Switched current IS1 in the switching power supply example of FIG. 5 is not constant when the switch S1 130 is conducting, but increases linearly to a peak value IPEAK during the conduction time that is a fraction D of a switching period TS. The peak value of the switched current IS1 changes with the current IO in the load 530. In normal operation, controller 575 changes the duty ratio D of the switch in response to feedback signal UF to regulate the output UO 535 in response to changes in the input voltage VIN 505 and to changes in the load 530.

In one example, a switch S4 555 is included in the power supply circuit of FIG. 5 that allows the input UC 110 to be either the feedback signal UF 550 or a constant open loop signal UCOL 565. In the example, when the switch S4 555 is in position 1, the input UC to the controller 575 is the feedback signal UF. When the switch S4 555 is in position 2, the input UC to the controller 575 is the constant open loop signal UCOL 565. In the example, when the switch in position 2, the influence of the feedback signal is removed, and the duty ratio is responsive only to changes in the peak current IPEAK as will be shown in FIG. 6 in accordance with the teachings of the present invention.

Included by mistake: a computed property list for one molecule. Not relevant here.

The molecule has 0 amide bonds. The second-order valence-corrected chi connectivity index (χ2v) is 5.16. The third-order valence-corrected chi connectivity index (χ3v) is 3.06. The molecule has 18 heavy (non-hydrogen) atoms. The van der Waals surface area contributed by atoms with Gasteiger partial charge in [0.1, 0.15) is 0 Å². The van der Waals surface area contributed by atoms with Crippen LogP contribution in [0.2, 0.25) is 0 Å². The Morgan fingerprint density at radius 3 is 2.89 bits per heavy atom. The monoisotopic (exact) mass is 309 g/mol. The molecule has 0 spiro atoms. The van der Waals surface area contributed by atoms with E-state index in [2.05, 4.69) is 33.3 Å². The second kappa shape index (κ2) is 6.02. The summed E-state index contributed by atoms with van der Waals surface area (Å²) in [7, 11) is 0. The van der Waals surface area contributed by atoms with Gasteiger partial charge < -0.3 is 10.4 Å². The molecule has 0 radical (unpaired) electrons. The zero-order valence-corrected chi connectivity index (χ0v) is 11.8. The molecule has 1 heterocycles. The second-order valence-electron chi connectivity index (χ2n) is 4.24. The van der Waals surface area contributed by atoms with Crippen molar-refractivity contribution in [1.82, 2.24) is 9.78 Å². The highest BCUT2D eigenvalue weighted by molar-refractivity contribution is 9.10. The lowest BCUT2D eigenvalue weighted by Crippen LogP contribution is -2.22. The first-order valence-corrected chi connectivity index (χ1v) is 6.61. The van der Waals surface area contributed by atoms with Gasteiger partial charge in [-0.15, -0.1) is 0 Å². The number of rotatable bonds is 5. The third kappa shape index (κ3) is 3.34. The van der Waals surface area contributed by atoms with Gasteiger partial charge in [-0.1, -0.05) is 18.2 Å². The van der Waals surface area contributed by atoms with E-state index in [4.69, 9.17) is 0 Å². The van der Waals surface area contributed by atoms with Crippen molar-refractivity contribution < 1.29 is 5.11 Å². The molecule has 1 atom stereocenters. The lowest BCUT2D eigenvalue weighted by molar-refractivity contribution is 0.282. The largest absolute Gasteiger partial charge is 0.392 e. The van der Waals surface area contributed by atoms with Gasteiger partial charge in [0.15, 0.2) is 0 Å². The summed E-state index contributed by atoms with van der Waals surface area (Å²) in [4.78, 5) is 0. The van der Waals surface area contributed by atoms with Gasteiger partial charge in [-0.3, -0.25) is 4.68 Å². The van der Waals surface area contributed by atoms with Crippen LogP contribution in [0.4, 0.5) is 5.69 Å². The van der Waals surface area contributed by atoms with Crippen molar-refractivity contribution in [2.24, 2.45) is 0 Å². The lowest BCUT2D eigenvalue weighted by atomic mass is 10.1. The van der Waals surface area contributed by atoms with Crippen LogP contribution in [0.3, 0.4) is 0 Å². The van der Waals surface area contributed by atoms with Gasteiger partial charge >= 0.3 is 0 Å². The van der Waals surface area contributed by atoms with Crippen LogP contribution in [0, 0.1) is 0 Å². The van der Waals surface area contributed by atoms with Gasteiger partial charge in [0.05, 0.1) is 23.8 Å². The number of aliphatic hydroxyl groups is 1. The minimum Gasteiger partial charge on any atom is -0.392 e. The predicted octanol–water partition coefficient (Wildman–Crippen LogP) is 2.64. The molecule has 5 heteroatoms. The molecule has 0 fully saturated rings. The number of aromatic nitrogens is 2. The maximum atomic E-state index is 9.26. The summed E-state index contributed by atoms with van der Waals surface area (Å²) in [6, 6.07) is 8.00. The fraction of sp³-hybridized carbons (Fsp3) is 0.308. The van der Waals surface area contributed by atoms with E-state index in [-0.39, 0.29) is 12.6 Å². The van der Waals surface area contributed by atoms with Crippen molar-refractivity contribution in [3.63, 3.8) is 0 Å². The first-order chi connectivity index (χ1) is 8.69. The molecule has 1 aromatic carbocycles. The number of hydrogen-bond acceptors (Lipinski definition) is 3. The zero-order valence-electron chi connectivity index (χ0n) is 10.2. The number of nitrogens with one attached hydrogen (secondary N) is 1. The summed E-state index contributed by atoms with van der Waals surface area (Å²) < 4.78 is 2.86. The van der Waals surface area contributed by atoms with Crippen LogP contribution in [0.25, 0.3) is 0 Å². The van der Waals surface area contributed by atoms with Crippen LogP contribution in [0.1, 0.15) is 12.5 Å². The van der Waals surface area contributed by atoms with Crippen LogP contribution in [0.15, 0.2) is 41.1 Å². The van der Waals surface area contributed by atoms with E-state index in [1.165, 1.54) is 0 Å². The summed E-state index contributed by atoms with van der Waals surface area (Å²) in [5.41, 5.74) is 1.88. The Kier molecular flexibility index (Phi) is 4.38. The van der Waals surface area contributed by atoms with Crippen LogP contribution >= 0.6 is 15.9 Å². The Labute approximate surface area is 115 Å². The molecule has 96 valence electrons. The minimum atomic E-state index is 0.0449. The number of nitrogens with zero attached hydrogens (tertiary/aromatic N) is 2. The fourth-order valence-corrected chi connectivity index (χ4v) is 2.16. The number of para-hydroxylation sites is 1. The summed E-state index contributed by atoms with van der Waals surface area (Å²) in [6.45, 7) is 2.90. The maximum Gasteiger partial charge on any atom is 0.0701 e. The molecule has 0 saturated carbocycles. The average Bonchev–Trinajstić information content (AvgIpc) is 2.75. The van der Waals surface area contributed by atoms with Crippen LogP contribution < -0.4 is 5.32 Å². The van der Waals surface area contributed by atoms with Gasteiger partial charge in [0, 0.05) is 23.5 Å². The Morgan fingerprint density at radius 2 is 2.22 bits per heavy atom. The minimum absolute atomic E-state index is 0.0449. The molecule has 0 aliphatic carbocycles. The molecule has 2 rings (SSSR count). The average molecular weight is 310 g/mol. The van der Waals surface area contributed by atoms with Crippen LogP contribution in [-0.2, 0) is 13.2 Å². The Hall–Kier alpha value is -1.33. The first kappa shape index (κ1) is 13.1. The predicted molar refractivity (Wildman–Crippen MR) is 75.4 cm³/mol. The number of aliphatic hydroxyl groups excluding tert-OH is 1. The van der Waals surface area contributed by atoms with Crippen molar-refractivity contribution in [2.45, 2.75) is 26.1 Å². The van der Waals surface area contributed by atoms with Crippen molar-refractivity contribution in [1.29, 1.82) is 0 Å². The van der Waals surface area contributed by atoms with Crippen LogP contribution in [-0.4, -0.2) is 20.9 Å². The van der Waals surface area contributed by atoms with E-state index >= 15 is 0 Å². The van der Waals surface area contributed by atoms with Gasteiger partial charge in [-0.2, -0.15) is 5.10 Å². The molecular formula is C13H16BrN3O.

To illustrate, FIG. 6 shows generally example waveforms of the switched current IS1 540 for three different values of the load 530 when the switch S4 555 is in position 2 to set the input UC 110 to the constant open loop signal UCOL 565. In the example, duty ratio DX for conduction time DXTS corresponds to a condition when current sense signal UIS 545 is reduced to zero. As shown, a finite non-zero current sense signal UIS 545 reduces the duty ratio to D1, D2, and D3, corresponding to conduction times D1TS, D2TS, and D3Ts, for respective peak currents IPEAK LOAD 1, IPEAK LOAD2, and IPEAK LOAD3, as shown by respective currents 605, 610, and 615. Thus, the internal current sense signal UIS 545 makes adjustments to the conduction time of the internal switch S1 130 such as currents in the internal integrated switch S1 130 increase, conduction times and corresponding reduced duty ratios of the switch S1 130 are reduced in accordance with the teachings of the present invention. Therefore, the adjustment to the conduction time by the current sense signal UIS 545 is not sufficient to appreciably affect the regulation of the output UO 535. In normal operation, with the switch S4 555 in position 1 such that the input UC is the feedback signal UF 550, the output UO 535 of the power supply remains in regulation when the current sense signal UIS is absent. In other words, the output of the power supply is regulated even in the absence of the internal current sense signal in accordance with the teachings of the present invention.